Patsy Thompson is a quilter, author and DVD maven (with seemingly unlimited energy sources!) who loves quilted feathers…the more of them, the more intricate and hyperquilted, the better! She recently shared her book Feather Adventures! with me:
The book is aptly subtitled: The Machine Quilter’s Guide to Creating Stunning and Innovative Free Motion Feather Designs, and tantalizingly adds “Volume One” (that’s hidden in the glare of the camera flash…sorry ’bout that). The information in this book is good for machine quilters using both home and longarm (on a track) quilters…it’s all about design and building or creating your colorful feathers.
The book is organized into the following chapters:
- The Basic Freeform Feather
- Feathers with Stitched Spines
- Start Thinking Outside the Box!
- Hyperquilting Special Effects
Patsy proceeds from an intro-level feather to increasingly complex variations on the theme, guiding you one step at a time. The designs at the back at first might appear to be overwhelmingly complex, but as you follow Patsy’s clearly laid out process, you can see that these seemingly-complicated designs are a fairly simple, straightforward process. As I was flipping through the book when it arrived, I had my first “smack-self-upside-head” moment: use a flexible ruler to create the spine, then flip it over to mirror image the design OR simple move the curved ruler to repeat the motif. DUH! Why didn’t I think of that? Thank you, Patsy! (Read more about how on pages 14-15.)
As you read and play around with designs through the chapters, you can see how Patsy has used different variations to come up with feathers that while structurally the same look quite different. It is up to you to decide how much is just right for your quilt!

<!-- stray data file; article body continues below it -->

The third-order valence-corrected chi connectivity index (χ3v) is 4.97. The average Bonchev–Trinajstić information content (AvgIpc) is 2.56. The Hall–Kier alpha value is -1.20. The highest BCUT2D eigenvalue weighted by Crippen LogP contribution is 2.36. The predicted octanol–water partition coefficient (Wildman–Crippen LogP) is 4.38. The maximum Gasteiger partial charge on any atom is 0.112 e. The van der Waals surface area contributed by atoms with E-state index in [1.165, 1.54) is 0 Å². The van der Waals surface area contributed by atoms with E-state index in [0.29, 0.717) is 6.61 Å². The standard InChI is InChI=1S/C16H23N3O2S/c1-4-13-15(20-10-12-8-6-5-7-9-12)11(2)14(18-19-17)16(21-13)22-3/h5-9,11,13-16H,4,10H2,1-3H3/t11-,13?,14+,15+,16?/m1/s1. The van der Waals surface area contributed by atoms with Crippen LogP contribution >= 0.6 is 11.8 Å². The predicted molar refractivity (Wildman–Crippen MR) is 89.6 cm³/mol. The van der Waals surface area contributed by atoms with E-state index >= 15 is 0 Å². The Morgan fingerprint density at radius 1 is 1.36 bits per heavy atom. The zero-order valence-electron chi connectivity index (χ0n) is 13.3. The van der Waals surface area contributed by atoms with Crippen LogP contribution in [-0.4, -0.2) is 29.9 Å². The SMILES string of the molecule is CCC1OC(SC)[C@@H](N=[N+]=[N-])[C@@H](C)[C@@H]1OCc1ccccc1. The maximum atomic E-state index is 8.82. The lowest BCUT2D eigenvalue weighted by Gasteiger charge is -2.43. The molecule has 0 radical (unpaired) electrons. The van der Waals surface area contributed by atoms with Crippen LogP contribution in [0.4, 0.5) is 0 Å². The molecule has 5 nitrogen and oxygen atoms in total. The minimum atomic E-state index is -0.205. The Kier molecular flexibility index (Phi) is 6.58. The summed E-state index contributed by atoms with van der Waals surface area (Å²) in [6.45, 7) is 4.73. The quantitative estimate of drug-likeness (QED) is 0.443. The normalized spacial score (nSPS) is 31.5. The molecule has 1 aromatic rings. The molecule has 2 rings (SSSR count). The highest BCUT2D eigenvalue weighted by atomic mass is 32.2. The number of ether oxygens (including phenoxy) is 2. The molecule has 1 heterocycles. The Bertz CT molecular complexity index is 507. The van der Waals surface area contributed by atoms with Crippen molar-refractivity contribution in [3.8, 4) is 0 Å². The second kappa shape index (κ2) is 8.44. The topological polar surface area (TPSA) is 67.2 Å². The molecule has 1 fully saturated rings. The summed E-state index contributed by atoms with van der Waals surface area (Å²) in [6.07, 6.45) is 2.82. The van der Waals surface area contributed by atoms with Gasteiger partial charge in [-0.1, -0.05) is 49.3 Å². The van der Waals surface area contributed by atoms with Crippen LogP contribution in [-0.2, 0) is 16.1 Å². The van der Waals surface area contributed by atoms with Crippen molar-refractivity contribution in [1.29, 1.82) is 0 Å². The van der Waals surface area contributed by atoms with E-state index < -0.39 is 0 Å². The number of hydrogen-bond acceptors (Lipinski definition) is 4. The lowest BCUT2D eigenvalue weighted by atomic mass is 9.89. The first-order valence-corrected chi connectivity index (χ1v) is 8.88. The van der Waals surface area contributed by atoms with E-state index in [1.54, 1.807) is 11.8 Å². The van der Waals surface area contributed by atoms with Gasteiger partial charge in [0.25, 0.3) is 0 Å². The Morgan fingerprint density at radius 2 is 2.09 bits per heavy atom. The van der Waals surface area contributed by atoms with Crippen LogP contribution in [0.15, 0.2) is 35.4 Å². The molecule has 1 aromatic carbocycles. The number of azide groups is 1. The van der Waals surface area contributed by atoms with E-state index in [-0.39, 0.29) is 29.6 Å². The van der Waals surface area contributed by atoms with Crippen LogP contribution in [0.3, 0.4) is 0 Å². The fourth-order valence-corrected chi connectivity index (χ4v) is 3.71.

The Stitched Spines are some of my favorite variations…. I can see using these ideas as a jumping off point for using feathers creatively in my quilting. Even though I tend to make pictorial art quilts, I’ve already begun incorporating traditional quilting motifs. In the quilt of my son playing his guitar (final post with finished quilt here) , I used several large feathered vines to quilt the background, and think with the inspiration of Patsy’s variations, I’ll be using them even more.
I really liked the curlicues in the photo above, too…. this particular wreath has traditional feathers on the outside, a decoratively stitched spine, and the curlicues on the inside…way cool!
Then Patsy goes over the top with a term I think she coined, Hyperquilting! Although this might be a bit too much on many quilts (and would get lost on print fabric!), it is sure a fun idea, and may spark new ideas in how to use thread in your quilting beyond just feathers (yes, Patsy….. we all love feathers, but there are other things too!). The only thing I wish for is more photos (of course? what quilter doesn’t want more pictures?), especially of the entire quilt pictures. The detail shots are perfect for achieving the aim of this book: to teach us how. But I’d love to see some inset photos that show the entire quilt to the edges so we can get the overall picture. I’ll look forward to future volumes!